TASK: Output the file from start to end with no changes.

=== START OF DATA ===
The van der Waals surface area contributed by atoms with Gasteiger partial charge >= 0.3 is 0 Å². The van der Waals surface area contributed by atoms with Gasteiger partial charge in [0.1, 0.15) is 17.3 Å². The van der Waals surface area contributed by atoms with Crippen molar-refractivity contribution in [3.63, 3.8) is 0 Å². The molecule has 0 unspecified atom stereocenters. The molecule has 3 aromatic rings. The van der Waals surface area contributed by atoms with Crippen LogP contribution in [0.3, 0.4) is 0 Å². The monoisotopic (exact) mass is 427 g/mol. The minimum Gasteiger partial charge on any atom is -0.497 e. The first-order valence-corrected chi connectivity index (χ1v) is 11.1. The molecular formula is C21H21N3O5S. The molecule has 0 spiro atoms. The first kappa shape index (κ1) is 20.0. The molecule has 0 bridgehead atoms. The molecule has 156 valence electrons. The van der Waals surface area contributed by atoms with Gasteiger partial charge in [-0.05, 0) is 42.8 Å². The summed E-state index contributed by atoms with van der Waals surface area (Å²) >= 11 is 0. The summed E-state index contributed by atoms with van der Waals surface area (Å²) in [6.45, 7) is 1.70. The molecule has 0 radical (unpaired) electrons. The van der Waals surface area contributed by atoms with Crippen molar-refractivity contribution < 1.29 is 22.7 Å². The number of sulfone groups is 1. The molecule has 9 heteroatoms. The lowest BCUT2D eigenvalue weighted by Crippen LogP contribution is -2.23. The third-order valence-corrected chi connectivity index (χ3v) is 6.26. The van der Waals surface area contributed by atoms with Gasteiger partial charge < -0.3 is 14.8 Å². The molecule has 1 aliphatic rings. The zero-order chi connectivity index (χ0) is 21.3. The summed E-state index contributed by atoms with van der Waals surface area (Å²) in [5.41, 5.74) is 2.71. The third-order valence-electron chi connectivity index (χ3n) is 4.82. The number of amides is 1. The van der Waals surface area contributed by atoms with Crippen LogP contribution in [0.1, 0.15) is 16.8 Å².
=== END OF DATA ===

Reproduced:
The van der Waals surface area contributed by atoms with Gasteiger partial charge >= 0.3 is 0 Å². The van der Waals surface area contributed by atoms with Gasteiger partial charge in [0.1, 0.15) is 17.3 Å². The van der Waals surface area contributed by atoms with Crippen molar-refractivity contribution in [3.63, 3.8) is 0 Å². The molecule has 0 unspecified atom stereocenters. The molecule has 3 aromatic rings. The van der Waals surface area contributed by atoms with Crippen LogP contribution in [0.3, 0.4) is 0 Å². The monoisotopic (exact) mass is 427 g/mol. The minimum Gasteiger partial charge on any atom is -0.497 e. The first-order valence-corrected chi connectivity index (χ1v) is 11.1. The molecular formula is C21H21N3O5S. The molecule has 0 spiro atoms. The first kappa shape index (κ1) is 20.0. The molecule has 0 bridgehead atoms. The molecule has 156 valence electrons. The van der Waals surface area contributed by atoms with Gasteiger partial charge in [-0.05, 0) is 42.8 Å². The summed E-state index contributed by atoms with van der Waals surface area (Å²) >= 11 is 0. The summed E-state index contributed by atoms with van der Waals surface area (Å²) in [6.45, 7) is 1.70. The molecule has 0 radical (unpaired) electrons. The van der Waals surface area contributed by atoms with Crippen molar-refractivity contribution < 1.29 is 22.7 Å². The number of sulfone groups is 1. The molecule has 9 heteroatoms. The lowest BCUT2D eigenvalue weighted by Crippen LogP contribution is -2.23. The third-order valence-corrected chi connectivity index (χ3v) is 6.26. The van der Waals surface area contributed by atoms with Gasteiger partial charge < -0.3 is 14.8 Å². The molecule has 1 aliphatic rings. The zero-order chi connectivity index (χ0) is 21.3. The summed E-state index contributed by atoms with van der Waals surface area (Å²) in [5.41, 5.74) is 2.71. The third-order valence-electron chi connectivity index (χ3n) is 4.82. The number of amides is 1. The van der Waals surface area contributed by atoms with Crippen LogP contribution in [0.1, 0.15) is 16.8 Å².